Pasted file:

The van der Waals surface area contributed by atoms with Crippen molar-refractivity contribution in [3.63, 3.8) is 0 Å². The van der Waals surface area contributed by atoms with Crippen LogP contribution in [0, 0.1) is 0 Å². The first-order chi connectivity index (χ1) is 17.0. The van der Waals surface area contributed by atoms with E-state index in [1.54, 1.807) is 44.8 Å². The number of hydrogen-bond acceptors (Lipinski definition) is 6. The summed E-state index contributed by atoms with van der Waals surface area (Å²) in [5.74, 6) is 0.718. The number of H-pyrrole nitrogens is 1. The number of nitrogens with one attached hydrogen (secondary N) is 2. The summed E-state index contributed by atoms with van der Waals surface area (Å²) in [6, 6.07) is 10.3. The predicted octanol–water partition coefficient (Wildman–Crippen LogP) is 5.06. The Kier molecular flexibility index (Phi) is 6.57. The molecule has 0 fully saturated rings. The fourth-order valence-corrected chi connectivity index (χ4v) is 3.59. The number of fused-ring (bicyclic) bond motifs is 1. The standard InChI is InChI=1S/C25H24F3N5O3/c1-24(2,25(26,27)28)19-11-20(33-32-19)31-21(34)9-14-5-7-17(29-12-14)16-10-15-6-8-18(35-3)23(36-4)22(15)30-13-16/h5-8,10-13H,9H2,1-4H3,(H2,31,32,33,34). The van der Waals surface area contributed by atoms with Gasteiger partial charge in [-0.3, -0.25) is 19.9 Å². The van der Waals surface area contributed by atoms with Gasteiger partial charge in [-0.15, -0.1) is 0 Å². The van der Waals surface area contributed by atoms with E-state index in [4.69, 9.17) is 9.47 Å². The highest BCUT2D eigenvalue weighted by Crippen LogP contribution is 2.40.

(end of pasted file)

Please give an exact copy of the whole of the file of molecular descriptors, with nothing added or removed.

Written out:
The van der Waals surface area contributed by atoms with Crippen molar-refractivity contribution in [3.63, 3.8) is 0 Å². The van der Waals surface area contributed by atoms with Crippen LogP contribution in [0, 0.1) is 0 Å². The first-order chi connectivity index (χ1) is 17.0. The van der Waals surface area contributed by atoms with E-state index in [1.54, 1.807) is 44.8 Å². The number of hydrogen-bond acceptors (Lipinski definition) is 6. The summed E-state index contributed by atoms with van der Waals surface area (Å²) in [5.74, 6) is 0.718. The number of H-pyrrole nitrogens is 1. The number of nitrogens with one attached hydrogen (secondary N) is 2. The summed E-state index contributed by atoms with van der Waals surface area (Å²) in [6, 6.07) is 10.3. The predicted octanol–water partition coefficient (Wildman–Crippen LogP) is 5.06. The Kier molecular flexibility index (Phi) is 6.57. The molecule has 0 fully saturated rings. The fourth-order valence-corrected chi connectivity index (χ4v) is 3.59. The number of fused-ring (bicyclic) bond motifs is 1. The standard InChI is InChI=1S/C25H24F3N5O3/c1-24(2,25(26,27)28)19-11-20(33-32-19)31-21(34)9-14-5-7-17(29-12-14)16-10-15-6-8-18(35-3)23(36-4)22(15)30-13-16/h5-8,10-13H,9H2,1-4H3,(H2,31,32,33,34). The van der Waals surface area contributed by atoms with Gasteiger partial charge in [-0.3, -0.25) is 19.9 Å². The van der Waals surface area contributed by atoms with Gasteiger partial charge in [-0.15, -0.1) is 0 Å². The van der Waals surface area contributed by atoms with E-state index in [4.69, 9.17) is 9.47 Å². The highest BCUT2D eigenvalue weighted by Crippen LogP contribution is 2.40.